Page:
Well it’s been a totally immense time touring Tajikistan and I was excited to be on a tour to Hisor Fort in the far west of the country. When I heard that the ruins of this city were over 3,000 years old I was intrigued, especially since it’s on the Silk Road and in quite a strategic point. Hisor Fort is not too far from Hisor the town, and also close to the Uzbekistan border. Naturally, I got in touch with Tajikistan’s oldest tour company, Travel in Tajikistan who also run the Pamir Tour Service and after touring Dushanbe the capital city, it was time to head out to the town of Hisor and then onwards to the famous fort that sits here. It was quite a treat!
Booking Your Tour to Hisor Fort
So once you have arrived in Dushanbe and want to do the tour to Hisor Fort (also spelt Hissar), organise it through Alisher at Travel in Tajikistan. You can contact Alisher here:
The Drive from Dushanbe to Hisor Fort
Said is my excellent driver for the day. He is knowledgeable and fluent in English. We drive from Dushanbe to the town of Hisor, which is about 16 kilometres west of the capital, towards the Uzbekistan border. After passing through the city of Hisor, it’s a bit further down another road to the actual fort itself.
I will write a bit about the town of Hisor separately but one building of note on the way was this crazy cool “Watermelon Tea House”, basically a building which resembles a huge watermelon. And inside, yes a tea house!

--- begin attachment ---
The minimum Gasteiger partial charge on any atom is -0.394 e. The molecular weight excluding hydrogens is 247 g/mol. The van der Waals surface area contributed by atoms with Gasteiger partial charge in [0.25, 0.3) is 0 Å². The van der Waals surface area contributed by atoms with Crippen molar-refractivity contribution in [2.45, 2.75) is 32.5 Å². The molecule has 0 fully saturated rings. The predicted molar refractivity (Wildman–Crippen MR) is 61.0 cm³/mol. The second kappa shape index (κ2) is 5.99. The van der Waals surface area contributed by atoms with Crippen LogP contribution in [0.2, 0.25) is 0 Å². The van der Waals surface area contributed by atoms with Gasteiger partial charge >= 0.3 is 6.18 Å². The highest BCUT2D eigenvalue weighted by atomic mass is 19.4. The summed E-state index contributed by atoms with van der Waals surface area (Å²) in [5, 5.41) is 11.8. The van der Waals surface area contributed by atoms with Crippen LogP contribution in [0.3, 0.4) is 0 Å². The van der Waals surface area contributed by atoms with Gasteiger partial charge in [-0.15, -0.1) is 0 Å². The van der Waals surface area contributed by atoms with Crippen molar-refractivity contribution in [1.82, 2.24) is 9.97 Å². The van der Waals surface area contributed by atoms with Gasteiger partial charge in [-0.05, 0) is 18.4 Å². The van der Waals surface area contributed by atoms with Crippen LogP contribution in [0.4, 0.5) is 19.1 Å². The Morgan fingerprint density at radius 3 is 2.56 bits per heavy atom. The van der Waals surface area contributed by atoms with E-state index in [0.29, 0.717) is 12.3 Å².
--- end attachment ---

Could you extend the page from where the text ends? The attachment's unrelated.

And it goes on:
Arrival at Hisor Fort: Gatecrashed the Wedding!
After passing through the town of Hisor and the watermelon tea house, we arrive at Hisor Fort. A special unexpected surprise is waiting for me! I was lucky to catch this. It was a Tajikistan style wedding with live music and dancing and I watched the happy couple move from their car to the stage where they held a party! Yes, we kind of gatecrashed the wedding! Congratulations to the couple whose names I don’t know!
Top 5 Sights at Hisor Fort
When you get to Hisor Fort, it’s more than just the fort itself. There’s quite a bit to see and do here and for a start you are in awe of the surroundings. I was the only foreign tourist there and you will be too, unless you’re there in peak summer months I guess. As a guide, Said is very detailed and knowledgeable about the history of Hisor and will answer any question on it. There is a map on the way in, but very little coverage is given to this place in English online, many sources being incorrect.
I have been in many Madressas before, most notably in Iran. They are basically Islamic centres of education, intricately designed to house and educate Muslims. In the inner courtyard there are rooms behind arches all the way around.
In modern day Hisor, the Madressa is now a museum, each room giving you a fascinating new experience to explore and learn about. My guide Said explains everything there is to know. There is little or no information written in English. The museum rooms take us right up to the present times of modern day Tajikistan. From Islamic art to the Second World War, a lot of history is covered here. Entry is 5 Somoni though it;s not strictly enforced. Literally the girl taking the money was sitting reading a book when we turned up.